Elly Hurley: That’s one option. Customer service is a really big one. Another one is lead generation. It’s a really simple tool to use for lead gen. Because if you think about the traditional method of lead generation where you have, say, a post on social media somewhere, or your blog, or something like that, then you have to send them to a landing page where they have to fill in their name and email. Then it goes to a thank you page. Then hopefully, they go and get the email and find the thing that you’ve sent them.

Elly Hurley: With a chatbot, it’s still a link at the front end, so it’s still a post on Facebook, but it takes them straight into Messenger. You deliver the lead magnet to them there and then in Messenger. So, there’s no mucking around going to email, and then you can ask them to confirm their email if you want to. And all they have to do is push a button. They’re not entering anything.

Elly Hurley: That’s the second way. So, customer service, lead generation and content consumption is something we’ve also found to be really really beneficial. People that have got blogs, yourself maybe with a podcast, sending that out it’s increasing people’s content consumption, which is awesome. They can also be used for sales now in a lot of different industries. We can use them here for sales, even in Australia, if you’ve got a Stripe account attached to it.

Paula O.: How fantastic. If you’re a small business and you’ve got a Stripe account, you can make direct sales through the Messenger platform?

Elly Hurley: The whole lot can be done in Messenger. So, you started the customer journey in Messenger and you finish it in Messenger, including the tracking shipping advice or anything like that. And then as an add on, which really helps and has increased people’s review rates, is you ask them, are they happy with the service? Not happy with the service? “Yes, I’m happy.” “Great, could you leave me a review?” “No, not overly happy.” “Oops, what did we do wrong? How can we fix it?” Then you turn them into a happy customer, and get an even better review.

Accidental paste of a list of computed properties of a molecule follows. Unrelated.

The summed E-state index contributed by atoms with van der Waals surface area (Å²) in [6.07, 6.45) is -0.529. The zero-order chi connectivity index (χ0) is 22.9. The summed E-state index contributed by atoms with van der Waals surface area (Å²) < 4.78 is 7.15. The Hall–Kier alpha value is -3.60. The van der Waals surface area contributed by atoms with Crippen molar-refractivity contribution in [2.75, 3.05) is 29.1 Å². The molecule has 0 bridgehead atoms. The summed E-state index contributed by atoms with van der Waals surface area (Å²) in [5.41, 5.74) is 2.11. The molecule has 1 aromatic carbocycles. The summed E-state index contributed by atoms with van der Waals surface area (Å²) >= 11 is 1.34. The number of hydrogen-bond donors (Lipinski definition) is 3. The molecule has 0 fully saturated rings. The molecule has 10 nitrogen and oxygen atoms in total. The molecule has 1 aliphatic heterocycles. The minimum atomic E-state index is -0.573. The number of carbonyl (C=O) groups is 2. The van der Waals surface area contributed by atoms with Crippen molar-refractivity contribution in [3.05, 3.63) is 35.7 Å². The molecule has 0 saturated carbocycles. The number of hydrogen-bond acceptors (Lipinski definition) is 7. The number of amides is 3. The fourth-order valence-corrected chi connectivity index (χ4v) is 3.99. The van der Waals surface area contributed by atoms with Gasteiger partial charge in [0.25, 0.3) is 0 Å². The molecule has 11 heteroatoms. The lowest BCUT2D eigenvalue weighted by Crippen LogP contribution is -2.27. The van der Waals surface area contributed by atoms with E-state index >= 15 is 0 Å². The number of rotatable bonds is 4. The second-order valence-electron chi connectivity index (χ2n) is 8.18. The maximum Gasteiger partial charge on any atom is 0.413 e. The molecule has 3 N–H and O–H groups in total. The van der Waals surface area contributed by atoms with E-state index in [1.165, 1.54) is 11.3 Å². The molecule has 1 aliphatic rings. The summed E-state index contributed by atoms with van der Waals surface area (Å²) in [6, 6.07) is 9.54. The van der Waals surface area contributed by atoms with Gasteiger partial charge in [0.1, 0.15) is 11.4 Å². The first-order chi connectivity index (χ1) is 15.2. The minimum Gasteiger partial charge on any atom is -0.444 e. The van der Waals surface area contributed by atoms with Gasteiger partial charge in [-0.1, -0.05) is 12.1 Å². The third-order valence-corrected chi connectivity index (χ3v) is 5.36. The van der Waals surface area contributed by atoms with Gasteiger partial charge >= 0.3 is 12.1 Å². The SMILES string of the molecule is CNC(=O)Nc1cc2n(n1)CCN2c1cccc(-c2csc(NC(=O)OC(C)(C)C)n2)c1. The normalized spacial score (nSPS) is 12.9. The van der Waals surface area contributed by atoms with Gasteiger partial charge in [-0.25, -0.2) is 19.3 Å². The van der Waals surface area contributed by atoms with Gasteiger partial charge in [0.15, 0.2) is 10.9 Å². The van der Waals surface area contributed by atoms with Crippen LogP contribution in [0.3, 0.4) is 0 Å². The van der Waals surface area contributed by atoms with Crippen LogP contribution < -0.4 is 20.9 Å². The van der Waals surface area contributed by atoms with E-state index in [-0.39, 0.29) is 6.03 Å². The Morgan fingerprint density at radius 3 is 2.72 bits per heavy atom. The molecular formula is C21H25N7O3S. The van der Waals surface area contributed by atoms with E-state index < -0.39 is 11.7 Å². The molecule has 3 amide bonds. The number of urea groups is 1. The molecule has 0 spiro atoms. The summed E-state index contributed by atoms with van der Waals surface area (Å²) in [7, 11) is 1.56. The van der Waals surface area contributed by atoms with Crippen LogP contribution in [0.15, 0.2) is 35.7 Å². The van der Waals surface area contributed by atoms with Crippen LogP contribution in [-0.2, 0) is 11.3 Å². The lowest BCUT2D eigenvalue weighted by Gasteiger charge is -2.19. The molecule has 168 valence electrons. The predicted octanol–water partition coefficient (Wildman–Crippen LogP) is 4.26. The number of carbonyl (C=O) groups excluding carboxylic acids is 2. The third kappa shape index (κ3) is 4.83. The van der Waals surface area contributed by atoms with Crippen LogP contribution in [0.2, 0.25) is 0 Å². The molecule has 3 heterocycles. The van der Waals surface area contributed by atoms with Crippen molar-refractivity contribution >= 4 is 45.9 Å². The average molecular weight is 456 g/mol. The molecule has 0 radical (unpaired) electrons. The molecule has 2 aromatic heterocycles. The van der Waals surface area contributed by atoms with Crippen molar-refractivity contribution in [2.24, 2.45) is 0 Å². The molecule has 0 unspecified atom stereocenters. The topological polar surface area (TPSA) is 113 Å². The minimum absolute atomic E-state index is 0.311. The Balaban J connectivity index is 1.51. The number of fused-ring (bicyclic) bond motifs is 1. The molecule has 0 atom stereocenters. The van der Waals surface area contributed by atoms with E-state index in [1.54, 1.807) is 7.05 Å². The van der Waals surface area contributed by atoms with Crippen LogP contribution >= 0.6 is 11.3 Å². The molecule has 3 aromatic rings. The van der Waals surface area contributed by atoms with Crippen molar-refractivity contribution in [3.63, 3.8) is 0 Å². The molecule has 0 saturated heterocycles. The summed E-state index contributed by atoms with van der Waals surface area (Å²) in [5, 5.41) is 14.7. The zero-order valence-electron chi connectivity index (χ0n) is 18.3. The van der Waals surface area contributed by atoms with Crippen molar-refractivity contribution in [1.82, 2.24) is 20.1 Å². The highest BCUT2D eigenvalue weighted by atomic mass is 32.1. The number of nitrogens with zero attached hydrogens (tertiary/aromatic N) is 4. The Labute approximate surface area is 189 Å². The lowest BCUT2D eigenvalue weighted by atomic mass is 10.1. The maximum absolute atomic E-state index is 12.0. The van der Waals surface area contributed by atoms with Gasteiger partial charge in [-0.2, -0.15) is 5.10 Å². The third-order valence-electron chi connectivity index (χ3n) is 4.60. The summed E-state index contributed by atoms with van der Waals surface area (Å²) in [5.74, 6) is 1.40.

Paula O.: Wow, that’s fantastic. So, businesses really should be getting on to this if they haven’t already.

Elly Hurley: 100%.

Paula O.: Let’s cover off, how can … So, a business that’s listening to this podcast, they’re hooked, they’re really interested in what you had to say. So, how can they actually get started with their own chatbot?

Elly Hurley: Okay. There’s a couple of ways you can do it. We use and recommend our software called ManyChat. That’s M-A-N-Y-C-H-A-T. I know we’ve spoken about that before.

Paula O.: That’s right, yeah.

Elly Hurley: They actually have a free entry level into their software. So, someone could go in and actually set their account up now. All they need is a Facebook business page, a personal profile, so they can sign into ManyChat. Then they just attach ManyChat to their Facebook page, and off they go. Now, they could fumble through I guess, and do that by themselves. It is something that could be self-taught. Or they can find someone that I guess like us, that know what they’re doing, and we can show them the best way for them to set it up and move forward with it.

Elly Hurley: I think one of the mistakes people make is that they don’t actually plan out and strategize how they’re going to use the chatbot as part of their overall business growth strategy. That’s where we see most businesses fall down when they use this.

Paula O.: Of course. So, let’s actually talk about … That’s a really good segue into what are the best practices in using a chatbot, and what are some of the things to avoid so you don’t get into trouble with Facebook?

Elly Hurley: Cool. Okay, yeah. We’ll start with best practice. It’s a conversational platform. So, if you think about the way that you have conversations with your friends and family when you’re using messenger, most of the time, it tends to be fairly short and sweet. So, you’ll send a quick message and they’ll reply and it bounces backwards and forwards. It’s a bit like a tennis game.

Elly Hurley: What we have seen people do wrong is that they have just tried to say, copy an email that they’ve sent out previously and dumped that into messenger and send that out. Yeah, it is, it’s not real good. And the problem with that is, my philosophy is if the message doesn’t fit into a phone screen, it’s too long. If it does fit into a phone screen that’s still too long, it should be probably about a third of the phone screen so they can interact, and then keep on going.